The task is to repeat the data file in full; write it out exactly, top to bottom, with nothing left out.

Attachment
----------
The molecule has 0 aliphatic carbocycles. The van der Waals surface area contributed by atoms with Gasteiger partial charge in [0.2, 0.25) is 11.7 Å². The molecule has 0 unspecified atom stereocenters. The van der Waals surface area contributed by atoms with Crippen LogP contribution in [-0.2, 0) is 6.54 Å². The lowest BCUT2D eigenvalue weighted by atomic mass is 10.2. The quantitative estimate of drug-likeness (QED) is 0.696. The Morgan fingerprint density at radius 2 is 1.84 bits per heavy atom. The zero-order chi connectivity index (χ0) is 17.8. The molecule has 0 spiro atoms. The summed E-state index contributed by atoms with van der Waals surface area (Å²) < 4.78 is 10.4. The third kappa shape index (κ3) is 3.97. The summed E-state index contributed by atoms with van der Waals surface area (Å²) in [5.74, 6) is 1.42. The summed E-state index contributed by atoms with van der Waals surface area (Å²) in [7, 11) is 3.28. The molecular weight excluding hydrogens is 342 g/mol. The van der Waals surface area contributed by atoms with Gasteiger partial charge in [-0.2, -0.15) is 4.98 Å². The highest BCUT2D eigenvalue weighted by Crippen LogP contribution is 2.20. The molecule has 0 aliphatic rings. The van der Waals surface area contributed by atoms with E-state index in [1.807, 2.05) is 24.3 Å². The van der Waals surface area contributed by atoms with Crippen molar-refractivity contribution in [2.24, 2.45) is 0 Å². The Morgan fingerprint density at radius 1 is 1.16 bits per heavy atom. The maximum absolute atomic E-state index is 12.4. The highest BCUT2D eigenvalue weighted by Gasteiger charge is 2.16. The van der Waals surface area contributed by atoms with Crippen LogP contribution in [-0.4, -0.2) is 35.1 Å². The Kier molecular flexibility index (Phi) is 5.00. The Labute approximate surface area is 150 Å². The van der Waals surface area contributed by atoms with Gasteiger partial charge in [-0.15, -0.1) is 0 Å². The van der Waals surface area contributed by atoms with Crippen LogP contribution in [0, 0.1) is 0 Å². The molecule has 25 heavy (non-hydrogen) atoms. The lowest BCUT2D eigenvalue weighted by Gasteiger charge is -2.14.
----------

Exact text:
The molecule has 0 aliphatic carbocycles. The van der Waals surface area contributed by atoms with Gasteiger partial charge in [0.2, 0.25) is 11.7 Å². The molecule has 0 unspecified atom stereocenters. The van der Waals surface area contributed by atoms with Crippen LogP contribution in [-0.2, 0) is 6.54 Å². The lowest BCUT2D eigenvalue weighted by atomic mass is 10.2. The quantitative estimate of drug-likeness (QED) is 0.696. The Morgan fingerprint density at radius 2 is 1.84 bits per heavy atom. The zero-order chi connectivity index (χ0) is 17.8. The molecule has 0 spiro atoms. The summed E-state index contributed by atoms with van der Waals surface area (Å²) < 4.78 is 10.4. The third kappa shape index (κ3) is 3.97. The summed E-state index contributed by atoms with van der Waals surface area (Å²) in [5.74, 6) is 1.42. The summed E-state index contributed by atoms with van der Waals surface area (Å²) in [7, 11) is 3.28. The molecular weight excluding hydrogens is 342 g/mol. The van der Waals surface area contributed by atoms with Gasteiger partial charge in [-0.2, -0.15) is 4.98 Å². The highest BCUT2D eigenvalue weighted by Crippen LogP contribution is 2.20. The molecule has 0 aliphatic rings. The van der Waals surface area contributed by atoms with E-state index in [1.807, 2.05) is 24.3 Å². The van der Waals surface area contributed by atoms with Crippen molar-refractivity contribution in [2.24, 2.45) is 0 Å². The Morgan fingerprint density at radius 1 is 1.16 bits per heavy atom. The maximum absolute atomic E-state index is 12.4. The highest BCUT2D eigenvalue weighted by Gasteiger charge is 2.16. The van der Waals surface area contributed by atoms with Crippen LogP contribution in [-0.4, -0.2) is 35.1 Å². The Kier molecular flexibility index (Phi) is 5.00. The Labute approximate surface area is 150 Å². The van der Waals surface area contributed by atoms with Gasteiger partial charge in [-0.15, -0.1) is 0 Å². The van der Waals surface area contributed by atoms with Crippen LogP contribution in [0, 0.1) is 0 Å². The molecule has 25 heavy (non-hydrogen) atoms. The lowest BCUT2D eigenvalue weighted by Gasteiger charge is -2.14.